Make us your home page
Instagram

Today’s top headlines delivered to you daily.

(View our Privacy Policy)

Charting the future of charter schools

Academie Da Vinci third-grader Jessie Fry, 8, plays the keyboard in Vicki Popell’s music class. The charter school in Dunedin opened in 1997. While other charters have struggled and closed, Da Vinci has been a steady success.

JIM DAMASKE | Times

Academie Da Vinci third-grader Jessie Fry, 8, plays the keyboard in Vicki Popell’s music class. The charter school in Dunedin opened in 1997. While other charters have struggled and closed, Da Vinci has been a steady success.

Call them an undertested experiment or the key to America's educational success. Either way, there are more charter schools than ever before and the Obama administration has called on states to remove barriers to opening more of them. But 14 years after Florida opened the first independently run public school, even supporters say the movement is at a crossroads. The new Waiting for 'Superman' documentary spotlights successes, but others have struggled financially or academically. Proponents say charters must police themselves or face tighter limits. "We don't just want people starting charter schools for the fun of it or for the money," said Timothy Kitts of the Bay Haven Charter Academy in Panama City, who will lead a town hall meeting today on the future of such schools at the annual state charter conference in Orlando.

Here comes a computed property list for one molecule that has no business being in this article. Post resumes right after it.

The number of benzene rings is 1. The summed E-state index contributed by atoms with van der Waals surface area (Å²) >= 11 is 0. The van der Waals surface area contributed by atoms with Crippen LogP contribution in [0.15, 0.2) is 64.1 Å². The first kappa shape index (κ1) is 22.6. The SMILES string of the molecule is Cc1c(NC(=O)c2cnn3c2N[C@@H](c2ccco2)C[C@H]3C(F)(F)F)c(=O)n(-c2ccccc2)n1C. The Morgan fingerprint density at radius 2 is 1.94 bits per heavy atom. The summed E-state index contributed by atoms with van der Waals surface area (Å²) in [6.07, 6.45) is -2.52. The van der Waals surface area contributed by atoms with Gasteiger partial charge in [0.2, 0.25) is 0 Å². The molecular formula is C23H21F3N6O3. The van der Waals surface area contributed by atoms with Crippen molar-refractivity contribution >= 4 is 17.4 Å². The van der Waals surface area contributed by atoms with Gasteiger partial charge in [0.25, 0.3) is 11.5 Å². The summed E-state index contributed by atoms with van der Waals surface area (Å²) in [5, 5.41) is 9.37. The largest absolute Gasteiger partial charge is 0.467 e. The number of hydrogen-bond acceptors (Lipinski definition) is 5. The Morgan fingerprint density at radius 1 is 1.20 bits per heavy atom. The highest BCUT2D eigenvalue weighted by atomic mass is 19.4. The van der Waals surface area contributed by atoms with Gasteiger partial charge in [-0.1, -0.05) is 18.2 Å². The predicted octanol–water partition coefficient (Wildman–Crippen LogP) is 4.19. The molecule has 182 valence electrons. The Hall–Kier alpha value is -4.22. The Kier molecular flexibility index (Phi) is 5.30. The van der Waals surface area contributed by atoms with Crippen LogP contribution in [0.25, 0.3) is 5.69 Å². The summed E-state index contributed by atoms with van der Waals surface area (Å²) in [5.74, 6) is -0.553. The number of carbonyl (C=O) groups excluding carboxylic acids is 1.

The troubled

Around 150 charters have closed in Florida over the past decade — some by choice, others because of poor academic performance or financial problems. While they must be authorized by school districts and overseen by independent governing boards, many are run by private companies. In a recent report, the state auditor general found that 14 percent carried deficits in reserve accounts; 53 percent had accounting problems; and at least a dozen faced possible collapse. For example:

Pinellas

Revoked the charter for Life Skills Center last spring because of poor academic performance. The district has also raised questions about an F-rated charter run by Imagine Schools, which auditors say was nearly $1 million in deficit last spring.

Hillsborough

Shut down three charters in 2009 because of poor academic performance. One, Anderson Academy, was also cited for "financial mismanagement" after falling months behind on rent and other bills. Last spring the district also rejected a charter by Imagine Schools, calling its budget insufficient and questioning its independence from the for-profit company.

Pasco

Revoked the charter of the Language Academy charter school in 2007, citing financial mismanagement. Facing similar pressures, Richard Milburn Academy closed on its own.

The achievers

Pinellas

Academie Da Vinci Charter School for the Arts in Dunedin has earned A grades in every year since it opened in 1997 except 2004, when it had to settle for a B. The school has 116 students. "Here, we can prioritize because we are small," said principal Susan Ray. "It's truly a grass roots school."

Hillsborough

Terrace Community Middle School has earned all sorts of plaudits since its 1998 opening, including nine straight A grades. The school focuses on a "technologically advanced, back-to-basics" curriculum.

Pasco